BOSTON — Don’t expect a sentimental reunion when Boston plays the Los Angeles Dodgers this weekend and visits former Red Sox Adrian Gonzalez, Carl Crawford and the injured Josh Beckett.
But don’t expect a lot of regrets, either.
Almost a year after the trade that sent the three high-priced and under-performing players — along with Nick Punto — to the Dodgers, both teams are in the playoff hunt and perfectly content with the Aug. 25, 2012, blockbuster.
For Los Angeles, the deal was the start of a TV revenue-fueled spending spree that formed the foundation of a contender. For the Red Sox, it was a clean break with the free agency extravagance that contributed to their unprecedented collapse in September of 2011, followed by a 2012 season that was the worst for the franchise in half a century.
As the Red Sox head to Los Angeles for a three-game series against the Dodgers, here are five things we’ve learned since the trade:
ADDITION BY SUBTRACTION: The Red Sox didn’t get much in terms of players in the deal — James Loney was the only established major leaguer coming to Boston, and he left after the season — but they were benefited by shedding salary: Beckett was due $31.5 million from 2013-14, Gonzalez had $127 million coming through 2018, and Crawford was due $102.5 million over five seasons. In all, the Red Sox saved more than a quarter of a billion dollars through ‘18.
SPEND IT WISELY: The Red Sox learned that a high payroll isn’t worth much if the money isn’t spent well. They appear to have done that this offseason, replacing the departed players with free agent outfielders Shane Victorino and Jonny Gomes, first baseman Mike Napoli, and starter Ryan Dempster. Total cost for those players: about $36 million for this year and $80 million total.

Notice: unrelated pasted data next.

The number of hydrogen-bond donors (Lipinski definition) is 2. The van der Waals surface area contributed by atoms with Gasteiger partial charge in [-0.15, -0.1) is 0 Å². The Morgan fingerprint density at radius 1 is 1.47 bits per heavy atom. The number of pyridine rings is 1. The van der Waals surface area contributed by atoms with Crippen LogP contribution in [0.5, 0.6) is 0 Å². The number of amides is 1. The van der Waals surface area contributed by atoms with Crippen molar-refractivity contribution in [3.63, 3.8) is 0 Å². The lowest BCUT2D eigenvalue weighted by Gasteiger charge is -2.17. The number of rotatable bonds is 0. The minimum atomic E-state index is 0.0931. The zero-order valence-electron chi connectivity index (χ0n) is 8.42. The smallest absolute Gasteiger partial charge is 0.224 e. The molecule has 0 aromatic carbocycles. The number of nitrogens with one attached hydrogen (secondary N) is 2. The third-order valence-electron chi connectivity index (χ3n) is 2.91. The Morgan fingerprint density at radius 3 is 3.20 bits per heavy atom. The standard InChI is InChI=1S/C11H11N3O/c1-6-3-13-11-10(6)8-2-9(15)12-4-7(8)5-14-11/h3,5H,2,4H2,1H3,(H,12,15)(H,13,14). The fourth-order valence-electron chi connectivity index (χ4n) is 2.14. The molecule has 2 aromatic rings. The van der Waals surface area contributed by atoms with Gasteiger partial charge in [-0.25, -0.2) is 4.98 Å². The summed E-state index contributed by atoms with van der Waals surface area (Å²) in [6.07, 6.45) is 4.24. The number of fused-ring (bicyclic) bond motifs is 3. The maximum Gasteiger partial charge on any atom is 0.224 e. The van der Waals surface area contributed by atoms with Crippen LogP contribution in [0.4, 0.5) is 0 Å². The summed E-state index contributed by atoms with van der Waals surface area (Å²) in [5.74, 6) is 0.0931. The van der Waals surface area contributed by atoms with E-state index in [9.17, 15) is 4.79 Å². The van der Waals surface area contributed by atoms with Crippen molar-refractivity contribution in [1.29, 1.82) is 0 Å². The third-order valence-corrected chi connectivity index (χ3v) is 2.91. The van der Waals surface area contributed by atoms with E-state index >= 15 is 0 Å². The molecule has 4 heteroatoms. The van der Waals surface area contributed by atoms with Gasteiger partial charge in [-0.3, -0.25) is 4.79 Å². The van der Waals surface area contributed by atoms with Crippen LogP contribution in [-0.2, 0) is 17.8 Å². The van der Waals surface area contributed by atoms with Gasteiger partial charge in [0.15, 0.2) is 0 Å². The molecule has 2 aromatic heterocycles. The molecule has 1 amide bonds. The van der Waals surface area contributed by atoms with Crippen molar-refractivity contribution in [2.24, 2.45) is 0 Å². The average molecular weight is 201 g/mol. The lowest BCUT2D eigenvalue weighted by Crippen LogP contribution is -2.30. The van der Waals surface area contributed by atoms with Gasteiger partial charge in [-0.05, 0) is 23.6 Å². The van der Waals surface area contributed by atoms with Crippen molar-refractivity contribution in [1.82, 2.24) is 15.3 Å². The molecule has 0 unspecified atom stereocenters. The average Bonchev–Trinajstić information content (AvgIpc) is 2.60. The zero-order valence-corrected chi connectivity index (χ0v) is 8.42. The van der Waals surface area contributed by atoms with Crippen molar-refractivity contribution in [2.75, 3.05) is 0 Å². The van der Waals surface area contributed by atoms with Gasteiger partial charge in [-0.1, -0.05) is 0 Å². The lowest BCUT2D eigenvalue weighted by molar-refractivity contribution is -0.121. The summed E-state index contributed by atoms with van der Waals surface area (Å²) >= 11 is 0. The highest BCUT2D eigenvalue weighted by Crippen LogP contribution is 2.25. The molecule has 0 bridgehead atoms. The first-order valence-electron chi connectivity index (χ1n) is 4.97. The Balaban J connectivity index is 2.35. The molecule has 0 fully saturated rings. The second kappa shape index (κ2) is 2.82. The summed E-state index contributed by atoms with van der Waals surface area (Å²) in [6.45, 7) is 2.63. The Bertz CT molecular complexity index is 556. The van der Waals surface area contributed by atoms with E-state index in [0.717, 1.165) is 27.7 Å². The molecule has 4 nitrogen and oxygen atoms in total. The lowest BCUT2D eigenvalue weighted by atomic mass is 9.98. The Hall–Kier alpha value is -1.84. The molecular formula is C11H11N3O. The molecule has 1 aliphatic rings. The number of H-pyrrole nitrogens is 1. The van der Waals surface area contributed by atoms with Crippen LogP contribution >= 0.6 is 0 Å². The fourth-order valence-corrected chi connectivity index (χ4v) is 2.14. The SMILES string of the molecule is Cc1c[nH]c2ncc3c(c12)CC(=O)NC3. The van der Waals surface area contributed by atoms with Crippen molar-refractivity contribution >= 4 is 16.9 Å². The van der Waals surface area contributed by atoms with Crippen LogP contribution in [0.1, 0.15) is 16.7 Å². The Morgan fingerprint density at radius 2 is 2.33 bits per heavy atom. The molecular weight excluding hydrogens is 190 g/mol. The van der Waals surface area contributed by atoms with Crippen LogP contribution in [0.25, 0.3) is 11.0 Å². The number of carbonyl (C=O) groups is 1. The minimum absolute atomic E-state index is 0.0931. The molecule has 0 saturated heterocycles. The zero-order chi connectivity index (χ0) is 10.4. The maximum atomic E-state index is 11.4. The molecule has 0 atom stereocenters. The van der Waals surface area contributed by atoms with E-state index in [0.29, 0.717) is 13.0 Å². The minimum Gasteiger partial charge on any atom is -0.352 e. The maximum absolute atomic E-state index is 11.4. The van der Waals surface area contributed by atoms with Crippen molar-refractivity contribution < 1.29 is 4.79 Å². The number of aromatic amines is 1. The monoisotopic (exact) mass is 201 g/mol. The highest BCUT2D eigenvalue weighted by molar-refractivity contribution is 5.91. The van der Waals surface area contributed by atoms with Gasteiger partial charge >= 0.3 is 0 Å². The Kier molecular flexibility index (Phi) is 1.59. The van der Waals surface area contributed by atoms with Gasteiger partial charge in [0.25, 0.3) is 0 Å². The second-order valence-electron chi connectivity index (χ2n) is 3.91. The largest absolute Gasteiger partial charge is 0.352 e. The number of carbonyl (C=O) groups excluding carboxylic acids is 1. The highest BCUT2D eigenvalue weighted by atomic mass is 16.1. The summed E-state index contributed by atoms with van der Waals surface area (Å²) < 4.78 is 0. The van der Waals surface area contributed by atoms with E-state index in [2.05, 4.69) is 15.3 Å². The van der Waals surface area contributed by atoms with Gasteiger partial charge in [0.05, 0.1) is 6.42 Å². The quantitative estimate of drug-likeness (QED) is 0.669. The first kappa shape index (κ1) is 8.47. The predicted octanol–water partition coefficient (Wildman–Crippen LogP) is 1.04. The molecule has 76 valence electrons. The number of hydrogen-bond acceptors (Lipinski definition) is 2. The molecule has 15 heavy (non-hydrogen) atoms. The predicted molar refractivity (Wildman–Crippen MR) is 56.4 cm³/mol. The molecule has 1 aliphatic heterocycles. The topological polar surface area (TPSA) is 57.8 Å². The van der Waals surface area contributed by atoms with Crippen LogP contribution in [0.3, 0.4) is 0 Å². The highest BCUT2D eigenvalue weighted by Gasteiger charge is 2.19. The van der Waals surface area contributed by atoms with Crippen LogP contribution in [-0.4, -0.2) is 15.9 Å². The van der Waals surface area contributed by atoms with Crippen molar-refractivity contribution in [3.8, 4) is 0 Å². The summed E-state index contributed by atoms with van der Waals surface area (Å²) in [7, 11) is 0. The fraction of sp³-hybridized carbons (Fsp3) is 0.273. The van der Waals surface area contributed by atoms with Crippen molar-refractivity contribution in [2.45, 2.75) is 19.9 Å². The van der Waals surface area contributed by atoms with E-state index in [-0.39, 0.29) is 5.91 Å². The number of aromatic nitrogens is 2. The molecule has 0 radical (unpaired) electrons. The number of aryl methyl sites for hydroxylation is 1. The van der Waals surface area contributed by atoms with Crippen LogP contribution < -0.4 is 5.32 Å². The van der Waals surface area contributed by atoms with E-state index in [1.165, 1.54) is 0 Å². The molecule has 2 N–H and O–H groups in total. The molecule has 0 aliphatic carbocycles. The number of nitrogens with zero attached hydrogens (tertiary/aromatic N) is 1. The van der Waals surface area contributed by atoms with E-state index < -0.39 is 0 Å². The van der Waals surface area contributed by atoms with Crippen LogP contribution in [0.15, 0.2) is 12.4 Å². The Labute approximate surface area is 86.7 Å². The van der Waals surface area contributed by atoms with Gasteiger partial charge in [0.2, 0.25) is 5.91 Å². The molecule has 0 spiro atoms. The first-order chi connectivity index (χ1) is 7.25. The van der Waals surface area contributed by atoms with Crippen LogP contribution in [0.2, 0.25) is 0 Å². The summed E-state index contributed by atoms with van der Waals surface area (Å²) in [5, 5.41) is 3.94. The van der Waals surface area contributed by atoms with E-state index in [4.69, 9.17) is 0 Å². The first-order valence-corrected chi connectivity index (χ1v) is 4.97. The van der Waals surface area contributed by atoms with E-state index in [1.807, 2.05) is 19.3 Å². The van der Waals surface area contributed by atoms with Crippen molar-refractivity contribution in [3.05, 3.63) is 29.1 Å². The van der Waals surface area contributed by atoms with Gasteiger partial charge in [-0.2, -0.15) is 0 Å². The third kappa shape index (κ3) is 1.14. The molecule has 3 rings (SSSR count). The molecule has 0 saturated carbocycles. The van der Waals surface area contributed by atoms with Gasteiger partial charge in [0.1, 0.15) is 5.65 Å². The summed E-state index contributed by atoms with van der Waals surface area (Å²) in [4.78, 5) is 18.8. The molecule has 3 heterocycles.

FLEXIBILITY: Thanks to the salary dump, the Red Sox payroll dropped from about $173 million to about $150 million this season, giving the team the flexibility to add free agents but also allowing it to acquire right-hander Jake Peavy at this year’s trade deadline. Peavy could be a key down the stretch; so far, Boston is 1-3 in games he has started but two of the losses were by scores of 3-2 and 2-1. He has had only one bad start.
BE PATIENT: To start, it was a trade that hurt both teams. The Red Sox continued their descent to the bottom of the AL East, and manager Bobby Valentine was fired. And it didn’t exactly do wonders for the Dodgers, who were 11 games above .500 when the players arrived on Aug. 26 and finished the year with 10 more wins than losses, eight games back in the NL West and two games behind the second wild-card team. But this season they are both leading their division heading into the weekend series — the Dodgers by a whopping 9½ games.
THE FUTURE: This was expected to be a year for the Red Sox to regain their footing under new manager John Farrell. But they have already surpassed last year’s total of 69 wins and, tied with the Dodgers for the second-most wins in all of baseball, look to be a threat this postseason. That is a bonus that obscures the true benefit of the trade: They are committed to just over $100 million for next season, and have an opportunity to be big players in the free agent market for years to come.
Assuming, that is, that they spend their money wisely.